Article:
“In this book, you’ll learn about the history of Black people. I don’t mean the history you learned in school, which most likely began with slavery and ended with the Civil Rights Movement. I’m talking about Black history BEFORE that. Long before that. In this book, we’ll cover over 200,000 years of Black history. For many of us, that sounds strange. We can’t even imagine what the Black past was like before the slave trade, much less imagine that such a history goes back 200,000 years or more.”
“Part Two covers history from 20,000 years ago to the point of European contact. This is the time that prehistoric cultures grew into ancient urban civilizations, a transition known to historians as the “Neolithic Revolution.”
The revered New York Times bestselling author traces the development of technology from the Industrial Age to the Digital Age to explore the single component crucial to advancement—precision—in a superb history that is both an homage and a warning for our future.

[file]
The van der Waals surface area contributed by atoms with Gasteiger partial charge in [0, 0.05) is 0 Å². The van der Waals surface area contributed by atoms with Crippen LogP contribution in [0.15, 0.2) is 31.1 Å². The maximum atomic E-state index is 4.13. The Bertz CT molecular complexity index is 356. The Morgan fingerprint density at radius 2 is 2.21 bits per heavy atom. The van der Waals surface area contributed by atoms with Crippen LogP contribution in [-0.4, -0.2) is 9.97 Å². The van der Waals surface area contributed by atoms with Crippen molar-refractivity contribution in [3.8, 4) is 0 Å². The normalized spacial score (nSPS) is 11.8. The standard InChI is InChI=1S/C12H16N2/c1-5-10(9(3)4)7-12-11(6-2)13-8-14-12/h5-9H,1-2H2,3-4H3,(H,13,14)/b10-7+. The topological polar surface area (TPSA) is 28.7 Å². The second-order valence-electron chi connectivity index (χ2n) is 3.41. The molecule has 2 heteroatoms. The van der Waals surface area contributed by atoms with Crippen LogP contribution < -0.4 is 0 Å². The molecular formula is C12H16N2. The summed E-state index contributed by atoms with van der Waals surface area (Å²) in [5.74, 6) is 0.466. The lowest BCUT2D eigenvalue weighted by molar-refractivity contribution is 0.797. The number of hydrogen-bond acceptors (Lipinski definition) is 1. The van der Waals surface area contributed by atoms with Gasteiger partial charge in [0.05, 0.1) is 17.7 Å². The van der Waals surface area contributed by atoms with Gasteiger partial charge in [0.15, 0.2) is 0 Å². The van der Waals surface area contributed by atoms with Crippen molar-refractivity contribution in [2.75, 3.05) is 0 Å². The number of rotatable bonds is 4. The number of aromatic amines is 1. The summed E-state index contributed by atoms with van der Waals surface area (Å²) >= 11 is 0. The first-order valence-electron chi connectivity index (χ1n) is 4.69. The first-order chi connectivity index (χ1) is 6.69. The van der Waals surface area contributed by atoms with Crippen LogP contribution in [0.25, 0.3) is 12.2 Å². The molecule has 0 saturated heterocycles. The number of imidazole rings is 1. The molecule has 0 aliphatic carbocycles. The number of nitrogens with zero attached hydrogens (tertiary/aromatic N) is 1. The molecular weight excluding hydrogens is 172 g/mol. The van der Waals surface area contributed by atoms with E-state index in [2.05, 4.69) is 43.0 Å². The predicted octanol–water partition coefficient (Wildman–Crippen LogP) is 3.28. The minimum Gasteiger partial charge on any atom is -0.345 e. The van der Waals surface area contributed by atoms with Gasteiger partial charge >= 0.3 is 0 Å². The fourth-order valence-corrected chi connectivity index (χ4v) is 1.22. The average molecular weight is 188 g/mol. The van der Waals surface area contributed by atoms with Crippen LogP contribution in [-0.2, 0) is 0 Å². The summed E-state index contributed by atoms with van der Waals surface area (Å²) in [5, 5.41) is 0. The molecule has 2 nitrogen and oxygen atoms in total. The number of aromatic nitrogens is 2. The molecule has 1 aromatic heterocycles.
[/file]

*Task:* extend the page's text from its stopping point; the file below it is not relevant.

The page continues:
The rise of manufacturing could not have happened without an attention to precision. At the dawn of the Industrial Revolution in eighteenth-century England, standards of measurement were established, giving way to the development of machine tools—machines that make machines. Eventually, the application of precision tools and methods resulted in the creation and mass production of items from guns and glass to mirrors, lenses, and cameras—and eventually gave way to further breakthroughs, including gene splicing, microchips, and the Hadron Collider.

Simon Winchester takes us back to origins of the Industrial Age, to England where he introduces the scientific minds that helped usher in modern production: John Wilkinson, Henry Maudslay, Joseph Bramah, Jesse Ramsden, and Joseph Whitworth. It was Thomas Jefferson who later exported their discoveries to the fledgling United States, setting the nation on its course to become a manufacturing titan. Winchester moves forward through time, to today’s cutting-edge developments occurring around the world, from America to Western Europe to Asia.